1

Let's suppose that Mr. X has a daughter and a son. The daughter is twenty-five. The son is twenty-three. For them, if we use the word ‘children’ in context with their parent(s), will it be fine? Or will it given an impression that they are less than thirteen or they are so young? Example:

Mr. X has married his children off last year.

Does this sentence make sense? Or does it give an impression that Mr. X married his children off underage?

  • 5
    No, your children are your children no matter how old they are. – Dan Bron Feb 27 '19 at 4:09
2

The word "children" can refer to adult children. However, there is a subtle mistake in your sentence. It should use the simple past tense rather than the present perfect:

Mr. X married his children off last year.

The reason is that the action is in the past, and the time at which it took place is specified. If you didn't specify "last year", you would have to use the present perfect:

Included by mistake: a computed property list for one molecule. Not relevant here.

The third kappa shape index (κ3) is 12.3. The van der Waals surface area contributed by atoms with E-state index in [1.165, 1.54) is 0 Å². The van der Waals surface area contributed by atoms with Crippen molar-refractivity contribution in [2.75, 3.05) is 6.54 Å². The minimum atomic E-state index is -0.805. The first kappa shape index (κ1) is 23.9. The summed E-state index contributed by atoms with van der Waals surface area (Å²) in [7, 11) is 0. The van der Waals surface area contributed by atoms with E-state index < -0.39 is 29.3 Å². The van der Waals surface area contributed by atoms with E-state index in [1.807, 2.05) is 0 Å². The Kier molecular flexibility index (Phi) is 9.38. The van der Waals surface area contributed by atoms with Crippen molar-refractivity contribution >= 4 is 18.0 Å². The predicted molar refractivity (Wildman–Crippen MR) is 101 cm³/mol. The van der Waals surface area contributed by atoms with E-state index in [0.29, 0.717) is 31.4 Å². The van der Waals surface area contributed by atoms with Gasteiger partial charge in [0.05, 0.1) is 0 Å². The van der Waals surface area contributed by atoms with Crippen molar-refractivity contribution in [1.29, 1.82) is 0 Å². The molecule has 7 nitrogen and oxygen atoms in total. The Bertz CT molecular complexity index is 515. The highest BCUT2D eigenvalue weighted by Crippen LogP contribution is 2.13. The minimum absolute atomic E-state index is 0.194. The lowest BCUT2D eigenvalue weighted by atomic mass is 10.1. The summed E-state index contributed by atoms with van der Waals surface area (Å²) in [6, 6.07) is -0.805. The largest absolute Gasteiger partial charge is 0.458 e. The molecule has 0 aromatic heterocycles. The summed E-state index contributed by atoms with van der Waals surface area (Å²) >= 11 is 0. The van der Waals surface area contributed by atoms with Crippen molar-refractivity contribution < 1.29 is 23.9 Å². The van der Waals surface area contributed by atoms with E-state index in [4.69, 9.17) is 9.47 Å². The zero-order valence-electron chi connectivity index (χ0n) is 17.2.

Mr. X has married his children off.

For more details on when to use the present perfect, see: https://www.ef.edu/english-resources/english-grammar/present-perfect/

| improve this answer | |
1

One way to "workaround" is to use the synonym "offspring". It has the added benefit of not implying young age, but it sounds too impersonal.

A bigger confusion can be created by:

Mr. X has married his children

especially to a foreign unexperienced speaker / listener, as it may (wrongly) be understood as "Mr. X got married to his children".

To workaround this misunderstanding, I would rephrase like this:

Mr. X's children got married last year.

or

The children of Mr. X got married last year.

| improve this answer | |

Your Answer

By clicking “Post Your Answer”, you agree to our terms of service, privacy policy and cookie policy

Not the answer you're looking for? Browse other questions tagged or ask your own question.